Intense Socom FRO

written by: J.V. Nixon

, Intense Socom FRO

Intense Socom sitting pretty at sub 35lbs (click to enlarge)

Introduction:

In 2007, Intense introduced a new model to their fleet of bikes, the Socom FRO. The Socom went through a few variations in its naming (S.O.S. – Sea Otter Special, Sussi – 6.6/Uzzi, and more) but eventually got called the Socom. The Socom FRO has 8″ of travel and has similar static geometry to their M3. In 2008, Intense modified the Socom slightly from the feedback they received to bring you an even better bike.

So what is the point of the Socom? The Socom FRO is designed to be a lightweight downhill frame that combines the strength of an Uzzi and the lightweight 6.6 into a downhill package. The Socom FRO’s geometry is downhill inspired with 8″ of rear travel and Intense suggests a 180-200mm fork to mate with it. FRO is “For Racing Only” but it still carries Intense’s 2 year warranty so rest assured it’s not a throw away frame that the name might imply.

, Intense Socom FRO

all Intense bikes are built in the USA (click to enlarge)

The FRO badge isn’t meant as a daily bike necessarily but it does offer some additional strength over their standard offerings. They use weight optimized tubing (which doesn’t mean weaker necessarily) in addition to different weld specifications. Rick the welder expounded a bit more on the FRO techniques used and all tube junctions are double butted, or straight gauge. Similar to the Uzzi VPX, it is double welded at all joints. Like pipe welding, bead is applied on the inside as well as the outside.

, Intense Socom FRO

(click to enlarge)

So with the introductions out of the way, our goal with this lightweight frame was to push the limits ever so slightly with what a “normal” DH bike weight might be typically construed as. With properly set up suspension, the bike should still track just as well as a heavier bike as the pilot is the one controlling what the bike is doing and not the mass of the bike or rider. Faster acceleration, more responsiveness, and increased agility are a few benefits of a lighter downhill bike.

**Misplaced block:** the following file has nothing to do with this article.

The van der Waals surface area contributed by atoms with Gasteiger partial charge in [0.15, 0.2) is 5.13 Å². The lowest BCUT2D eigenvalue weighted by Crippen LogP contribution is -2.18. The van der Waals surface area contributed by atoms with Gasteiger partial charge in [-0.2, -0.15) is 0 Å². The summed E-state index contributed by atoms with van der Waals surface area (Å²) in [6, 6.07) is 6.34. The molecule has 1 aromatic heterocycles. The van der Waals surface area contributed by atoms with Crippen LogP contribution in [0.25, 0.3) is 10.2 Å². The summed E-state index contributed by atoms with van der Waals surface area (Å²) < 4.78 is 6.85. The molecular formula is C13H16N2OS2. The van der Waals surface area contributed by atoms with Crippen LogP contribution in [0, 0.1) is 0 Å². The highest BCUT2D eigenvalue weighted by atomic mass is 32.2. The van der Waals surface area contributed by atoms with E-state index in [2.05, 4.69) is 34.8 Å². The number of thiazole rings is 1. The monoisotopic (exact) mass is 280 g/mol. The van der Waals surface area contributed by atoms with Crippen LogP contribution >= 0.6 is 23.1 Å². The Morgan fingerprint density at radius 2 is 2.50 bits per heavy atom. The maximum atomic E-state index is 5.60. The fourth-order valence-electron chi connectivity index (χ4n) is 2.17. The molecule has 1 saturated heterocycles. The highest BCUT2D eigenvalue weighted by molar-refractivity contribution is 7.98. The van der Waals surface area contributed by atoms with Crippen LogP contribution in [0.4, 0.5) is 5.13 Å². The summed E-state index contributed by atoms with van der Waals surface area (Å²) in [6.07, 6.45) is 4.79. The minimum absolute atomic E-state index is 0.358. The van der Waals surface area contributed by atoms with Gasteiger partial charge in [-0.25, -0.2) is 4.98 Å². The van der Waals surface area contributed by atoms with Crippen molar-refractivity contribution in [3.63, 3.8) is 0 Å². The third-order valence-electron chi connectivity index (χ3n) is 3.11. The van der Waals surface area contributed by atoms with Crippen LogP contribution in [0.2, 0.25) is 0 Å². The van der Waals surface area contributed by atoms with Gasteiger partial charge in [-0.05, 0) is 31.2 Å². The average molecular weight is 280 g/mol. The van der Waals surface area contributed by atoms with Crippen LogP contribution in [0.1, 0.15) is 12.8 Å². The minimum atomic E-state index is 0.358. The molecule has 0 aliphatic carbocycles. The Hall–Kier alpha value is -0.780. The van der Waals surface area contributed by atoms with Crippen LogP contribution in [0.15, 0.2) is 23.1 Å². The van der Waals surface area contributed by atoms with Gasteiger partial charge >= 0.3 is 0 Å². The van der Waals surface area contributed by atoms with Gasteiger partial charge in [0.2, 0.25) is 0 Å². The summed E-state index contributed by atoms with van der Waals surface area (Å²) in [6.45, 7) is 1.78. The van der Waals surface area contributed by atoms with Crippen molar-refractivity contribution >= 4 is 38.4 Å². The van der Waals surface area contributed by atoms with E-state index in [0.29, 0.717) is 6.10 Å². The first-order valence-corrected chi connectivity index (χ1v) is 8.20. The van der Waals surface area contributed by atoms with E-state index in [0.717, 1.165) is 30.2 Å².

With that said, some of the pieces we selected aren’t the typical “bombproof”. Realistically everything is fair game to get broken in a DH situation. We stuck to a lot of strong parts where we felt they were needed to keep this rig running smoothly without any major hiccups with some attention to detail in part selection to keep the weight down. Every piece on a bike counts. Saving 10 grams on every part of a bike seems insignificant in the short term, but makes a big difference in the overall weight.

Ready to see one of the sickest Socom’s ever created? We thought so! Full review later in the season, continue on to see the parts we picked for our build. You can read what Competitive Cyclist had to say about the Socom as well for more knowledgeable information and online purchasing.

[Intense authorized reseller Competitive Cyclist] [Socom Build Gallery]

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